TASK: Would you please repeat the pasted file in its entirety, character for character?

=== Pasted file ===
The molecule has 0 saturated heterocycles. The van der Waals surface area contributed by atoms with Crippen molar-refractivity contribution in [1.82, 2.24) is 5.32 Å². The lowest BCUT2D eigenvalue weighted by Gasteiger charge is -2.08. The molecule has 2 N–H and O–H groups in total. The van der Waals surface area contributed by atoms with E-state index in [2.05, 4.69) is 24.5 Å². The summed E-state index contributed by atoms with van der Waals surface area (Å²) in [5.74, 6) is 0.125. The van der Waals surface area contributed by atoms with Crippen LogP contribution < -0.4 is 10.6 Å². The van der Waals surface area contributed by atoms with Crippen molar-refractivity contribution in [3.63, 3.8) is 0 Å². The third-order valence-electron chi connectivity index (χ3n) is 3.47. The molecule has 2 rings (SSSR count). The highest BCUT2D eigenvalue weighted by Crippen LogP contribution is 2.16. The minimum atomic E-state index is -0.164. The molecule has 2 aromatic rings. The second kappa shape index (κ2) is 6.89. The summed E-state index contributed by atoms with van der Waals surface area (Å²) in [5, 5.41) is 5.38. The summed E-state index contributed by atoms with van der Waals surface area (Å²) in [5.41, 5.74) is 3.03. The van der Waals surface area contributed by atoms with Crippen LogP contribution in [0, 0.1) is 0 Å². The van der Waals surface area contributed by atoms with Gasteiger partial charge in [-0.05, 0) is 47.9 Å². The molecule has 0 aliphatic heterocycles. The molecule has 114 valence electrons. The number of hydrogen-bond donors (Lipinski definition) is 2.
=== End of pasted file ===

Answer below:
The molecule has 0 saturated heterocycles. The van der Waals surface area contributed by atoms with Crippen molar-refractivity contribution in [1.82, 2.24) is 5.32 Å². The lowest BCUT2D eigenvalue weighted by Gasteiger charge is -2.08. The molecule has 2 N–H and O–H groups in total. The van der Waals surface area contributed by atoms with E-state index in [2.05, 4.69) is 24.5 Å². The summed E-state index contributed by atoms with van der Waals surface area (Å²) in [5.74, 6) is 0.125. The van der Waals surface area contributed by atoms with Crippen LogP contribution < -0.4 is 10.6 Å². The van der Waals surface area contributed by atoms with Crippen molar-refractivity contribution in [3.63, 3.8) is 0 Å². The third-order valence-electron chi connectivity index (χ3n) is 3.47. The molecule has 2 rings (SSSR count). The highest BCUT2D eigenvalue weighted by Crippen LogP contribution is 2.16. The minimum atomic E-state index is -0.164. The molecule has 2 aromatic rings. The second kappa shape index (κ2) is 6.89. The summed E-state index contributed by atoms with van der Waals surface area (Å²) in [5, 5.41) is 5.38. The summed E-state index contributed by atoms with van der Waals surface area (Å²) in [5.41, 5.74) is 3.03. The van der Waals surface area contributed by atoms with Crippen LogP contribution in [0, 0.1) is 0 Å². The van der Waals surface area contributed by atoms with Gasteiger partial charge in [-0.05, 0) is 47.9 Å². The molecule has 0 aliphatic heterocycles. The molecule has 114 valence electrons. The number of hydrogen-bond donors (Lipinski definition) is 2.